Reference Entry

Shamalaji

Sara L. Schastok

in Oxford Art Online


Published online January 2003 | e-ISBN: 9781884446054 | DOI: https://dx.doi.org/10.1093/gao/9781884446054.article.T078000

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Pilgrimage centre located on the Mesvo River in Sabarkantha District, Gujarat. The ancient name of the village is unknown, but its modern appellation is derived from the main image of its primary temple, a medieval structure dedicated to Shamal or Shyamala (Black One), a glistening black image of Vishnu that may date to the 7th or 8th century ad. Shamalaji’s most ancient remains are those of the 4th- or 5th-century Buddhist monastic complex at Devni Mori, 2 km from the village proper, which was excavated in 1960–63 by a team from Maharajah Sayajirao University, Vadodara (see Mehta and Chowdhary). Subsequently inundated owing to the construction of a dam on the Mesvo, Devni Mori contained a large multi-tiered stupa, a prayer-hall (Skt caitya) and a monastery (vihāra); finds included terracotta images of the Buddha seated in a meditation posture (dhyāna mudrā), an inscribed casket and 64 coins, primarily of Kshatrapa date. Both the excavators and Umakant P. Shah are adamant that the stupa and the images associated with it cannot, on archaeological grounds, be dated later than ...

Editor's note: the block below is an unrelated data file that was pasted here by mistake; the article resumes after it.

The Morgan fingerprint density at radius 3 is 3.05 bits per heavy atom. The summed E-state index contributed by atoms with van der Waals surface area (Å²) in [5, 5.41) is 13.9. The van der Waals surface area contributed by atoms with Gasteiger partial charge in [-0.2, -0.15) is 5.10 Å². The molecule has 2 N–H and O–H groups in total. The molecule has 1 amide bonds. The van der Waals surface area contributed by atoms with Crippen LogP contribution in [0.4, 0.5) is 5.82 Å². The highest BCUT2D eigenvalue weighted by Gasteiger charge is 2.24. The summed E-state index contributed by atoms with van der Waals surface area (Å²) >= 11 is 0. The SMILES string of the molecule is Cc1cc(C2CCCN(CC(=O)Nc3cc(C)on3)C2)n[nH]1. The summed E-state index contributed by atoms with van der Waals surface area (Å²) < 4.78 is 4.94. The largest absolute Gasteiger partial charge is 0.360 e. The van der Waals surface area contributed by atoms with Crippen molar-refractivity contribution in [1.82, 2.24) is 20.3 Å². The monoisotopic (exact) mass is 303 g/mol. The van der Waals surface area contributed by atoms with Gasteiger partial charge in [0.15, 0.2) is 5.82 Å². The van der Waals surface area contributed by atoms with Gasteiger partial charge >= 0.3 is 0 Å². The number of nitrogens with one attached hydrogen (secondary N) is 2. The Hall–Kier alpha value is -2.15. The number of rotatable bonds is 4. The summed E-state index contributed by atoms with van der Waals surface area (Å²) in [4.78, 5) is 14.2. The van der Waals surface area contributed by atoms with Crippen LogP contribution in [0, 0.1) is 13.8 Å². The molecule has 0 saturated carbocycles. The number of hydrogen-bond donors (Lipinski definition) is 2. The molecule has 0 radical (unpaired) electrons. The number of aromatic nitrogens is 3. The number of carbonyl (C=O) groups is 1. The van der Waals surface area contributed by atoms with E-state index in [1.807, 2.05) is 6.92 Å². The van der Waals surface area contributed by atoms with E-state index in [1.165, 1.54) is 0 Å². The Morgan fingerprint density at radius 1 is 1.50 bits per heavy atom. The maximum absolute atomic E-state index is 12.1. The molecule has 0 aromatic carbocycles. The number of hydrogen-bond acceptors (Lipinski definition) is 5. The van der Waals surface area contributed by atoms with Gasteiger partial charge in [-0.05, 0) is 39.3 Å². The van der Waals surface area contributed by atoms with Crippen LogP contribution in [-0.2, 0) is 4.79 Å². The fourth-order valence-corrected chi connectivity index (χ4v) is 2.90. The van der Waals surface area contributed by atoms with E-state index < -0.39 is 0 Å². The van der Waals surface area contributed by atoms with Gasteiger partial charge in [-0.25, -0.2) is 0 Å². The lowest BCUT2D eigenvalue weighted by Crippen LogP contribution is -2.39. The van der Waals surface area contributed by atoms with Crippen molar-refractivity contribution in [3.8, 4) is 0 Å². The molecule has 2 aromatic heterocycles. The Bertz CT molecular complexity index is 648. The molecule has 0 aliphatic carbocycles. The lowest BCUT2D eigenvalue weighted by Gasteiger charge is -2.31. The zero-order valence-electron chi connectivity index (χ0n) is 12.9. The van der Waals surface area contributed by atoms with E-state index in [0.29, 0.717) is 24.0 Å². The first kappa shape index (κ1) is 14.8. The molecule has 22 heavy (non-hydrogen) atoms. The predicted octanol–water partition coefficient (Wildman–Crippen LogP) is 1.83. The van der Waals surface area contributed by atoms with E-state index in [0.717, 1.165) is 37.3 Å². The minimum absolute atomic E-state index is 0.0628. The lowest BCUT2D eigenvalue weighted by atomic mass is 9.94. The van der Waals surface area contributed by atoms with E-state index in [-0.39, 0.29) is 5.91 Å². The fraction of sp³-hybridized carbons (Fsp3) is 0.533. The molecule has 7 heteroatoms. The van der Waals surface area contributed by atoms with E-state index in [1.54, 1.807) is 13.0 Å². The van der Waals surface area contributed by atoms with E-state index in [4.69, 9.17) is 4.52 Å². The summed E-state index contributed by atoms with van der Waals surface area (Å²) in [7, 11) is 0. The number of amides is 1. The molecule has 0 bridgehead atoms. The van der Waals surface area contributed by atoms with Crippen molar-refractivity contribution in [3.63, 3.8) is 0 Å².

Reference Entry.  900 words. 

Subjects: Architecture ; South and Southeast Asian Art

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